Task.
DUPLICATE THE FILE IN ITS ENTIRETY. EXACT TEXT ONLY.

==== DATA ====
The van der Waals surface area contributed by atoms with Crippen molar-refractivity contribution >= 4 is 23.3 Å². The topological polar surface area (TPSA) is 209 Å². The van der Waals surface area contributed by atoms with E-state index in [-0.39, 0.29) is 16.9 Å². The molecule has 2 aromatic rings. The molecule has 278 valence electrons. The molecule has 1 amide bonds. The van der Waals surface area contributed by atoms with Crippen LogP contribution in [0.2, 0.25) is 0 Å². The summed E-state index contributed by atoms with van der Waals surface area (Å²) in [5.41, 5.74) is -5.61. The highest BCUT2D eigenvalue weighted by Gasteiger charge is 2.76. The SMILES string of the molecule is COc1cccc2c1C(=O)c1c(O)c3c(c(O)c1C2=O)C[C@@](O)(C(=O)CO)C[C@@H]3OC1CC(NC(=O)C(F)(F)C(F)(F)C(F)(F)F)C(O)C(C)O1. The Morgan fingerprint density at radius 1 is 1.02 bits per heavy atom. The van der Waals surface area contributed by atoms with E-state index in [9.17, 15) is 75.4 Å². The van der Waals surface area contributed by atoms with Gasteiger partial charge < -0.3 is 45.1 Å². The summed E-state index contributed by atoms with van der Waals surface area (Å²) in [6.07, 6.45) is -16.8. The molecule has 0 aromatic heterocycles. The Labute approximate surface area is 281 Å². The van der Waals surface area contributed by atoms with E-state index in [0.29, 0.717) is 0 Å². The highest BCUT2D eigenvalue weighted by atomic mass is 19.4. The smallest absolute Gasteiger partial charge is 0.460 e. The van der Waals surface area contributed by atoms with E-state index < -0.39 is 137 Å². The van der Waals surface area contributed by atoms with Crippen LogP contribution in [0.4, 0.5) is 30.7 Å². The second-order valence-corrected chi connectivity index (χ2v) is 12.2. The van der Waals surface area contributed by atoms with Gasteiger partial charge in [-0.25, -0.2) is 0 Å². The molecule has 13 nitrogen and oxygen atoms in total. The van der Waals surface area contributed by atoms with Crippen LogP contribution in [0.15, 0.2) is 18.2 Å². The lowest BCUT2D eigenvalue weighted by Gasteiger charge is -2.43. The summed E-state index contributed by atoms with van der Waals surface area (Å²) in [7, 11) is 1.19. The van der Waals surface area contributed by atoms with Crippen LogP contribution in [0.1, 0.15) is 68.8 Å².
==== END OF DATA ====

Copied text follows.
The van der Waals surface area contributed by atoms with Crippen molar-refractivity contribution >= 4 is 23.3 Å². The topological polar surface area (TPSA) is 209 Å². The van der Waals surface area contributed by atoms with E-state index in [-0.39, 0.29) is 16.9 Å². The molecule has 2 aromatic rings. The molecule has 278 valence electrons. The molecule has 1 amide bonds. The van der Waals surface area contributed by atoms with Crippen LogP contribution in [0.2, 0.25) is 0 Å². The summed E-state index contributed by atoms with van der Waals surface area (Å²) in [5.41, 5.74) is -5.61. The highest BCUT2D eigenvalue weighted by Gasteiger charge is 2.76. The SMILES string of the molecule is COc1cccc2c1C(=O)c1c(O)c3c(c(O)c1C2=O)C[C@@](O)(C(=O)CO)C[C@@H]3OC1CC(NC(=O)C(F)(F)C(F)(F)C(F)(F)F)C(O)C(C)O1. The Morgan fingerprint density at radius 1 is 1.02 bits per heavy atom. The van der Waals surface area contributed by atoms with E-state index in [9.17, 15) is 75.4 Å². The van der Waals surface area contributed by atoms with Gasteiger partial charge < -0.3 is 45.1 Å². The summed E-state index contributed by atoms with van der Waals surface area (Å²) in [6.07, 6.45) is -16.8. The molecule has 0 aromatic heterocycles. The Labute approximate surface area is 281 Å². The van der Waals surface area contributed by atoms with E-state index in [0.29, 0.717) is 0 Å². The highest BCUT2D eigenvalue weighted by atomic mass is 19.4. The smallest absolute Gasteiger partial charge is 0.460 e. The van der Waals surface area contributed by atoms with E-state index < -0.39 is 137 Å². The van der Waals surface area contributed by atoms with Crippen LogP contribution in [0.4, 0.5) is 30.7 Å². The second-order valence-corrected chi connectivity index (χ2v) is 12.2. The van der Waals surface area contributed by atoms with Gasteiger partial charge in [-0.25, -0.2) is 0 Å². The molecule has 13 nitrogen and oxygen atoms in total. The van der Waals surface area contributed by atoms with Crippen LogP contribution in [0.15, 0.2) is 18.2 Å². The lowest BCUT2D eigenvalue weighted by Gasteiger charge is -2.43. The summed E-state index contributed by atoms with van der Waals surface area (Å²) in [7, 11) is 1.19. The van der Waals surface area contributed by atoms with Crippen LogP contribution in [0.1, 0.15) is 68.8 Å².